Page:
and then deep fry it so it gets crispy.” The combination is then served on corn tortillas with pickled red onions. As he’s prepping the large dishes at lightning speed while patiently entertaining my barrage of questions, he takes a beat to sprinkle cheese over a wing special that just popped up on the line. “Today, our wing special has a honey sambal glaze, which is a little sweet, a little spicy. We use scallion cream cheese along with the ‘everything’ bagel spice from the bagel shop down the street.” Server Liz whizzes in to grab the plate and Brian returns to his myriad other tasks. Next up is dealing with what looks like a small mountain of fresh cauliflower. He tackles it head by head, with half of it destined to be roasted, pureed, and simmered with milk, cream, and butter before being pureed with even more butter to become the sauce for today’s flatbread. Topping the flatbread will be a mixture made from the other half of the cauliflower, along with caramelized onion, a balsamic reduction, and mozzarella cheese. “We change up our flatbreads all the time,” he tells me.
Topping the flatbread will be a mixture made from the other half of the cauliflower, along with caramelized onion, a balsamic reduction, and mozzarella cheese. Retrieving a giant four-gallon kettle, he moves on to prepping a Split Rail staple: their tomato basil soup. Top-quality canned tomatoes form the base, followed by bunches of fresh basil, and then a generous amount of butter. He often uses what he affectionately terms “an aggressive amount of butter — one recipe took four pounds.” After pureeing, everything goes onto the stove to simmer. Rustic style, the soup will cook for about an hour over low heat. Split Rail customers will often pair it with a grilled cheese for a popular lunch special. It’s easy to get caught up in the food while you’re sitting in a kitchen watching a chef work, but there’s much more to the man than the task at hand.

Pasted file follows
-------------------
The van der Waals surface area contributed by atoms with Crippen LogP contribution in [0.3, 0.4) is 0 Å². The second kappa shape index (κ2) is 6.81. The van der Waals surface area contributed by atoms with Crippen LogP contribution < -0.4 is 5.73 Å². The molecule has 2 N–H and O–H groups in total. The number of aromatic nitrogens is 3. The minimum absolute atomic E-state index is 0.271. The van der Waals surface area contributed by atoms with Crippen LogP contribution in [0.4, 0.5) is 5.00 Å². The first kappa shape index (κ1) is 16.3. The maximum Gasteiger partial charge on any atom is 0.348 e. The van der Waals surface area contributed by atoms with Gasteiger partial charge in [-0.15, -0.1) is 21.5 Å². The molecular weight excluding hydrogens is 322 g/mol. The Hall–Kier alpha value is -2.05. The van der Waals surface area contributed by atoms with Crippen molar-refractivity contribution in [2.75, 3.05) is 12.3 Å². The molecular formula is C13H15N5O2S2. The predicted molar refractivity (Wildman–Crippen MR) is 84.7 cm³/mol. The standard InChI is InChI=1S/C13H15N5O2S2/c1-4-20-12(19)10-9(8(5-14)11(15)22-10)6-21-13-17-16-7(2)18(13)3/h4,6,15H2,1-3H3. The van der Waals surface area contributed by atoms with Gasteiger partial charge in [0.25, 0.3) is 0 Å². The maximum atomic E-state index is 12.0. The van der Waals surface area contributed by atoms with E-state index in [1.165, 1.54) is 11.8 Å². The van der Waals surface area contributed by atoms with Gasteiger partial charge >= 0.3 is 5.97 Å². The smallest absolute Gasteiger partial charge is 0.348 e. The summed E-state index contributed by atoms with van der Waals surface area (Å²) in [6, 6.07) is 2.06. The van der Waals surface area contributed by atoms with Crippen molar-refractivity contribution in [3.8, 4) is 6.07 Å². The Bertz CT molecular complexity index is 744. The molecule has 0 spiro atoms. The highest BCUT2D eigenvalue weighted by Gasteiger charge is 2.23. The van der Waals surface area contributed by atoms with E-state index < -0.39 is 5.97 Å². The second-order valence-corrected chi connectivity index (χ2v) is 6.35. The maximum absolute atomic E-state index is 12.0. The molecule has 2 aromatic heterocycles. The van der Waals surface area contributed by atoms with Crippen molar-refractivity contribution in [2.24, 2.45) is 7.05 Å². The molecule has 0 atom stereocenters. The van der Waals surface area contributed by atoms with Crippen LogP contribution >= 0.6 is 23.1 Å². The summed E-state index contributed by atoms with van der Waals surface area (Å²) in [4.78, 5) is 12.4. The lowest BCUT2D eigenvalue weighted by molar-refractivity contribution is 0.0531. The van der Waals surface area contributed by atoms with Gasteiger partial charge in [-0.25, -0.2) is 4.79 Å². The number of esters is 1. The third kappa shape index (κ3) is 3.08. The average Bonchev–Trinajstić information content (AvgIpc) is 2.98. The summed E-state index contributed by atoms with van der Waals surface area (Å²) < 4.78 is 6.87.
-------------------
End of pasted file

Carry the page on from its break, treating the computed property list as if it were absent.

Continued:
About the Chef... Brian started with Split Rail the month after they opened their doors in July of 2015, but it was a circuitous path that ultimately led him to this kitchen. He studied journalism for a bit at Temple University but wasn’t quite feeling it, so he started washing dishes at a steakhouse near his parents’ place. He loved the quick pace of the restaurant industry and worked his way up the ranks, eventually cooking for three years at Harvest Seasonal Grill — that is until one of the sous chefs there mentioned a new spot opening in West Chester. “I was ready for a change of scenery,” he recalls. Now 31, he’s a bit philosophical about the implications of his career. “Working in the restaurant industry ages you faster,” he observes. “I was surprised that things start to hurt at this age already.” He notes that the days of a chef are either really chaotic or really smooth. “That’s what I like about it. There is always something that will have to be solved. Coming into the busy season, once it gets rolling at dinner time, it just kind of
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